Most importantly though and because they burned fingers once, Pentax may be convinced that their share of the full frame market is simply too small, like 5% of 5% or 0.25% only.

And if deciding to divert development resources, they may as well decide to invest into the SLD market to protect their cash cow.

So, when looking at the current or past situation, there is no reason for Pentax to launch a full frame dSLR camera. But what about when looking into the future?

This is were the community of Pentax photographers (called Pentaxians by Pentax) comes into play.


Pentax and the year 2011

2011 will be the year where everybody sells SLD cameras, Pentax included. Everybody. Pentax will have a genuine SLD camera. As will Canon and Nikon. But where are buyers coming from? Well, mostly upgraders from the dying point & shoot market (in majority shifting to cell phones) and migraters from equally priced (i.e., entry-level) dSLR. So, to launch an SLD camera is vital to preserve a market share in the $400 - $800 segment. Exactly where the Pentax K-x attracted new buyers to Pentax in the year 2009. But all of this doesn't help to preserve the enthusiast (Pentaxian) market which is the $900 - $1800 segment.

One may argue that the enthusiast market isn't that important for Pentax from a point of view of turnover. But according to my own analysis, K-x, K-7 and 645D each create about the same amount of earnings. Simply because the mass markets are always small in margin. But most importantly, blogging Pentaxians are the most influential group: they are opinion leaders in forums where magazine authors and store managers draw their opinion from and recommend some products or not. Unlike in previous years, this group of opinion leaders has expressed very clearly that they either expect to see Pentax going full frame in the enthusiast segment, or leave the brand. I refer to bloggers like LanceB, once selected "Pentaxian of the year" and who now test drives a D700 before taking final action.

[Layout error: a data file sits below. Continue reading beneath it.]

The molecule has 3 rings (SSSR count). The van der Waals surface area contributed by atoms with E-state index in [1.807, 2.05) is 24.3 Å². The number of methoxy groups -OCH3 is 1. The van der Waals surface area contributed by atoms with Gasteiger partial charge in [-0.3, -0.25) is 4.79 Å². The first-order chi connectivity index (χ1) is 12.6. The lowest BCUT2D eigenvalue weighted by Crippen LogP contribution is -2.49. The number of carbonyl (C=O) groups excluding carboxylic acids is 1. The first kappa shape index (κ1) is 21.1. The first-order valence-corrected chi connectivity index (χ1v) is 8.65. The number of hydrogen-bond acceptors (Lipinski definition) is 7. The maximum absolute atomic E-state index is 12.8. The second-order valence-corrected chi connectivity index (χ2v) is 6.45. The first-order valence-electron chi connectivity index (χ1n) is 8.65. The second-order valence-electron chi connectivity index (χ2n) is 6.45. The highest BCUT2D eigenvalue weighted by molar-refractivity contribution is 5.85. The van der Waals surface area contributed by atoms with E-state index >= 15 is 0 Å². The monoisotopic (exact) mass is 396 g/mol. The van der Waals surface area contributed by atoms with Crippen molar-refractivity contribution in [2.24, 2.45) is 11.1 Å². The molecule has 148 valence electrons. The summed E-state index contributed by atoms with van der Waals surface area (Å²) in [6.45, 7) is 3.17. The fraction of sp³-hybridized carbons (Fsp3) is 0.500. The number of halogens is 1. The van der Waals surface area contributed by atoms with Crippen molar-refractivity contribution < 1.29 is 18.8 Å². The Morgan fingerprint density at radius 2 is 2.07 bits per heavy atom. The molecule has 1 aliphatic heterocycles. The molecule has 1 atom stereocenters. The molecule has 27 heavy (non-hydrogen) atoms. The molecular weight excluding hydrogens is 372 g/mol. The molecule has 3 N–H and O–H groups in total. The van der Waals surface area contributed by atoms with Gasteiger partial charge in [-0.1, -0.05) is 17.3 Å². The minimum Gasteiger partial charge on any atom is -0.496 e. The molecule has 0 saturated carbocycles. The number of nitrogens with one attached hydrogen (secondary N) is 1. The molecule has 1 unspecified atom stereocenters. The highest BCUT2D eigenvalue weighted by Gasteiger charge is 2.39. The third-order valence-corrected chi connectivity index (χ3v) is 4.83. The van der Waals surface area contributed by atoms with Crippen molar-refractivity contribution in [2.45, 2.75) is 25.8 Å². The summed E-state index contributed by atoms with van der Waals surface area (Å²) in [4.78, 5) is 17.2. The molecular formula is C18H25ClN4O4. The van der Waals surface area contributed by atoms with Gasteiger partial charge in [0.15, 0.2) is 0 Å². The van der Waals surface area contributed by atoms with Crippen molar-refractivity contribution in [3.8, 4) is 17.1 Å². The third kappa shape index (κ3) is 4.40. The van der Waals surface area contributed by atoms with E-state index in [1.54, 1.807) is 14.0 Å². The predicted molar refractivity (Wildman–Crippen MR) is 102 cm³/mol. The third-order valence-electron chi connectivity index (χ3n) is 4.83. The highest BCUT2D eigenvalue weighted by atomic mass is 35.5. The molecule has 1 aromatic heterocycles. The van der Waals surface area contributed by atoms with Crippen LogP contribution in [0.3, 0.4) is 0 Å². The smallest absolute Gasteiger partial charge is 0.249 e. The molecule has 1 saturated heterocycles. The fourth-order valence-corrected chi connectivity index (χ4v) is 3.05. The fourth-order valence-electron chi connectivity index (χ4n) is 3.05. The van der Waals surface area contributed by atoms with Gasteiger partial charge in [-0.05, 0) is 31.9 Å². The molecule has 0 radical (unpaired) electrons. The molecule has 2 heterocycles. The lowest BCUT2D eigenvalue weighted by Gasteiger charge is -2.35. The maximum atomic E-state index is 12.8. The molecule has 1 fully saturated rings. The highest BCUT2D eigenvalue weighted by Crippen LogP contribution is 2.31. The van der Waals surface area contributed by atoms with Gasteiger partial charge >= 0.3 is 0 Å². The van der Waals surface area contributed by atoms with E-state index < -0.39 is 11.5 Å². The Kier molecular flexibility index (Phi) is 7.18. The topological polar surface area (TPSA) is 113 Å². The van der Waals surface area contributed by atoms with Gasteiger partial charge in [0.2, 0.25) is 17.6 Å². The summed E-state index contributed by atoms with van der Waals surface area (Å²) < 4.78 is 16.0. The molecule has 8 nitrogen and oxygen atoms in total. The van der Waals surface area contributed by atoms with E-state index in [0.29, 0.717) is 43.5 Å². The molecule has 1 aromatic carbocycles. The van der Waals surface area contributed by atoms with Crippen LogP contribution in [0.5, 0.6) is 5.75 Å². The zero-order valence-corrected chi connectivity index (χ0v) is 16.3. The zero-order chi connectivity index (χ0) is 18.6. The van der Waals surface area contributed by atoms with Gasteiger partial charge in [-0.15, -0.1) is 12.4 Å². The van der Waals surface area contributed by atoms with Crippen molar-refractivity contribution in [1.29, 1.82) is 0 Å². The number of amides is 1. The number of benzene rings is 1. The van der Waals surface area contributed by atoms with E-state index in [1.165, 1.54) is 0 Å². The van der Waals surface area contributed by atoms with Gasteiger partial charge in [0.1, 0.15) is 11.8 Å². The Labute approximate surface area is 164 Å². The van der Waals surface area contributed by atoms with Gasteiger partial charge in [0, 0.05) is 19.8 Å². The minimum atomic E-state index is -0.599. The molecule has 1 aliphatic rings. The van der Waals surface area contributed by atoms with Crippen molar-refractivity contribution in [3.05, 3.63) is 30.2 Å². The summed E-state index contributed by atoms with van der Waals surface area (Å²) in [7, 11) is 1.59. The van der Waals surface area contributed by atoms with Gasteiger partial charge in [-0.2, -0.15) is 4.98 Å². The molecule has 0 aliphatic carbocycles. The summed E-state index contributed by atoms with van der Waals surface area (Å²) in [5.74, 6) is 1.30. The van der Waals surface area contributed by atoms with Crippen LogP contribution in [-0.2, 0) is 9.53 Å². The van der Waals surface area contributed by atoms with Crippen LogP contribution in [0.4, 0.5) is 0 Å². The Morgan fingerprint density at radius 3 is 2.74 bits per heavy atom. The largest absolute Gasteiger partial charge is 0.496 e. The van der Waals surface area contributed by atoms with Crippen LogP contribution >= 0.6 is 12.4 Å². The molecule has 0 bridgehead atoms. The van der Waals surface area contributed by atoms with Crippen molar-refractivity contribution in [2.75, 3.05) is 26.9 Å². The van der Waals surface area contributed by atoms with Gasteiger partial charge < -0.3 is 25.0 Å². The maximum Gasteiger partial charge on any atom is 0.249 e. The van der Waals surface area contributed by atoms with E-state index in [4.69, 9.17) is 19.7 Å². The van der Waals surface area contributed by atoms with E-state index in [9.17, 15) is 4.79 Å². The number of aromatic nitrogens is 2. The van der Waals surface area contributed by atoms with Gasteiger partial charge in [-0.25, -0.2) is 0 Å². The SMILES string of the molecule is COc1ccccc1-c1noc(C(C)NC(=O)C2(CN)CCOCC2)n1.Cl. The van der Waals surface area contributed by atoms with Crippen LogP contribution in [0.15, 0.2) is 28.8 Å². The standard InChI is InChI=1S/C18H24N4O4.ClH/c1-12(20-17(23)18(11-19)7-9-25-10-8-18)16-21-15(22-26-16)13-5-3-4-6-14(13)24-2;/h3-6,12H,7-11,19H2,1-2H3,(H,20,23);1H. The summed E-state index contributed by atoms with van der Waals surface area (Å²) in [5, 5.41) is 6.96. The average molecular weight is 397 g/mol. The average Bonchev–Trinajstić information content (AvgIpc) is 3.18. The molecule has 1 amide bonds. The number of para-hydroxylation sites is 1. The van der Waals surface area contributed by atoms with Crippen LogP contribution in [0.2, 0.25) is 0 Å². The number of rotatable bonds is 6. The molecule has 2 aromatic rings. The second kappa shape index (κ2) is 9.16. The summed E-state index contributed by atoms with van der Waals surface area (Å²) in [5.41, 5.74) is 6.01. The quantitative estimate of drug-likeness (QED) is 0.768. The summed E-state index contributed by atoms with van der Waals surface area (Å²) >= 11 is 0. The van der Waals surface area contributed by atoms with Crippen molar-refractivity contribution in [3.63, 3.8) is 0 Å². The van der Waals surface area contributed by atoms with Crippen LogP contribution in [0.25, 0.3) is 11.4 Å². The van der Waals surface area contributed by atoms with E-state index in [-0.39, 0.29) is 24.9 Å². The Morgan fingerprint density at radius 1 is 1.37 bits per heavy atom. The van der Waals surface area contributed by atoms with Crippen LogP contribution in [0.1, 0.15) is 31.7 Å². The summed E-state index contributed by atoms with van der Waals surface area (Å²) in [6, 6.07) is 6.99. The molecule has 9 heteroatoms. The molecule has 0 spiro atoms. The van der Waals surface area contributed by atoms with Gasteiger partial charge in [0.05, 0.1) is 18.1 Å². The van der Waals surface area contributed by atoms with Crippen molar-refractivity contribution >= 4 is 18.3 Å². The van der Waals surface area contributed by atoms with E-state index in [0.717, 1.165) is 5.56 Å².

Pentax is already seeing that Pentaxians put themselves onto "hold and wait": The sale of expensive DA lenses has declined while the market for used (full frame) FA and A lenses is still healthy. This isn't only due to a lack of new DA* lenses. It is mostly due to the fact that the enthusiast market drives lens sales and Pentaxians now assume that the "never be full frame" claim of Pentax lost its credibility (due to technical arguments as outlined above). After all, purchasing a lens is much more kind of an investment than purchasing a camera which is known to deprecate fast. The full frame conundrum is already destroying half of Pentax' business.

So, what would be the right actions to be taken by Pentax in 2011? Well, first, join the P&S and part of the SLR team into a new SLD department, delivering the world's first water-proof SLD and making sure a K-mount adapter with AF support exists. Drop the P&S division. Pentax' SLD mount should look as close as possible to Sony's E-mount, allowing for future 35mm SLD cameras. Possibly allowing to sell Pentax lenses for the E-mount too. I assume the E-mount uses an encrypted communication protocol. But at least mechanically, there should be fit.

Second though, form a team from remaining SLR and 645D developers for enthusiast cameras. Their first product shall be a 24-35MP full frame SLR with Exmor HD sensor in a K-5* body. Third, release new full frame lenses, like the DFA 100/Macro relaunched earlier this year.